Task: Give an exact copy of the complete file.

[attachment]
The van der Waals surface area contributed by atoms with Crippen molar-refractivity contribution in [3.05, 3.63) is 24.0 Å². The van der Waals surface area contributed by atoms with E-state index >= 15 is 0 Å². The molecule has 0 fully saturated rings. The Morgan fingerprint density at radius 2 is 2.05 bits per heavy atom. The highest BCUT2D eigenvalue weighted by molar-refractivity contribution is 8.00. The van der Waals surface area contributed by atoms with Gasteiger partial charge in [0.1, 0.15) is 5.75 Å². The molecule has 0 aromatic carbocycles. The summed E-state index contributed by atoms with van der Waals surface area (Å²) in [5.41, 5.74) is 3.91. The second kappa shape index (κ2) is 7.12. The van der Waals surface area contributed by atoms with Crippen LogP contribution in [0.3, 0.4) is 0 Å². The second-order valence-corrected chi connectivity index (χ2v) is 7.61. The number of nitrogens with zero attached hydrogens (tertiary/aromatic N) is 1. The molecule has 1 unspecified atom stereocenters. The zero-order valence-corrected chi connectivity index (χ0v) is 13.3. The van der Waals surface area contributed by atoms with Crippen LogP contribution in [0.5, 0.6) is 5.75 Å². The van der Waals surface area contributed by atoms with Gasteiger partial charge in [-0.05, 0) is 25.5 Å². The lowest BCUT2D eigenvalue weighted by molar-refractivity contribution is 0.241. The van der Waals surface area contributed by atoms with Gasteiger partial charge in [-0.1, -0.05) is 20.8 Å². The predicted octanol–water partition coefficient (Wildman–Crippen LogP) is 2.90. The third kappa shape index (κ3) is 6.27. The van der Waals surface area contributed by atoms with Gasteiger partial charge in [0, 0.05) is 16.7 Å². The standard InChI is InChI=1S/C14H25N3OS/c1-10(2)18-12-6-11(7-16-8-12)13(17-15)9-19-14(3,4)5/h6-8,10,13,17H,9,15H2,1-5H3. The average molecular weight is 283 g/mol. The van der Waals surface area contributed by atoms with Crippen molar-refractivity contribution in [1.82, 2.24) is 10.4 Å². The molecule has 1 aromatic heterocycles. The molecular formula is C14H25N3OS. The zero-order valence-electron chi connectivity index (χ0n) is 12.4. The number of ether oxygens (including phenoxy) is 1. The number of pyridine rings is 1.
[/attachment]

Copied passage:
The van der Waals surface area contributed by atoms with Crippen molar-refractivity contribution in [3.05, 3.63) is 24.0 Å². The van der Waals surface area contributed by atoms with E-state index >= 15 is 0 Å². The molecule has 0 fully saturated rings. The Morgan fingerprint density at radius 2 is 2.05 bits per heavy atom. The highest BCUT2D eigenvalue weighted by molar-refractivity contribution is 8.00. The van der Waals surface area contributed by atoms with Gasteiger partial charge in [0.1, 0.15) is 5.75 Å². The molecule has 0 aromatic carbocycles. The summed E-state index contributed by atoms with van der Waals surface area (Å²) in [5.41, 5.74) is 3.91. The second kappa shape index (κ2) is 7.12. The van der Waals surface area contributed by atoms with Crippen LogP contribution in [0.3, 0.4) is 0 Å². The second-order valence-corrected chi connectivity index (χ2v) is 7.61. The number of nitrogens with zero attached hydrogens (tertiary/aromatic N) is 1. The molecule has 1 unspecified atom stereocenters. The zero-order valence-corrected chi connectivity index (χ0v) is 13.3. The van der Waals surface area contributed by atoms with Crippen LogP contribution in [0.5, 0.6) is 5.75 Å². The van der Waals surface area contributed by atoms with Gasteiger partial charge in [-0.05, 0) is 25.5 Å². The lowest BCUT2D eigenvalue weighted by molar-refractivity contribution is 0.241. The van der Waals surface area contributed by atoms with Gasteiger partial charge in [-0.1, -0.05) is 20.8 Å². The predicted octanol–water partition coefficient (Wildman–Crippen LogP) is 2.90. The third kappa shape index (κ3) is 6.27. The van der Waals surface area contributed by atoms with Gasteiger partial charge in [0, 0.05) is 16.7 Å². The standard InChI is InChI=1S/C14H25N3OS/c1-10(2)18-12-6-11(7-16-8-12)13(17-15)9-19-14(3,4)5/h6-8,10,13,17H,9,15H2,1-5H3. The average molecular weight is 283 g/mol. The van der Waals surface area contributed by atoms with Crippen molar-refractivity contribution in [1.82, 2.24) is 10.4 Å². The molecule has 1 aromatic heterocycles. The molecular formula is C14H25N3OS. The zero-order valence-electron chi connectivity index (χ0n) is 12.4. The number of ether oxygens (including phenoxy) is 1. The number of pyridine rings is 1.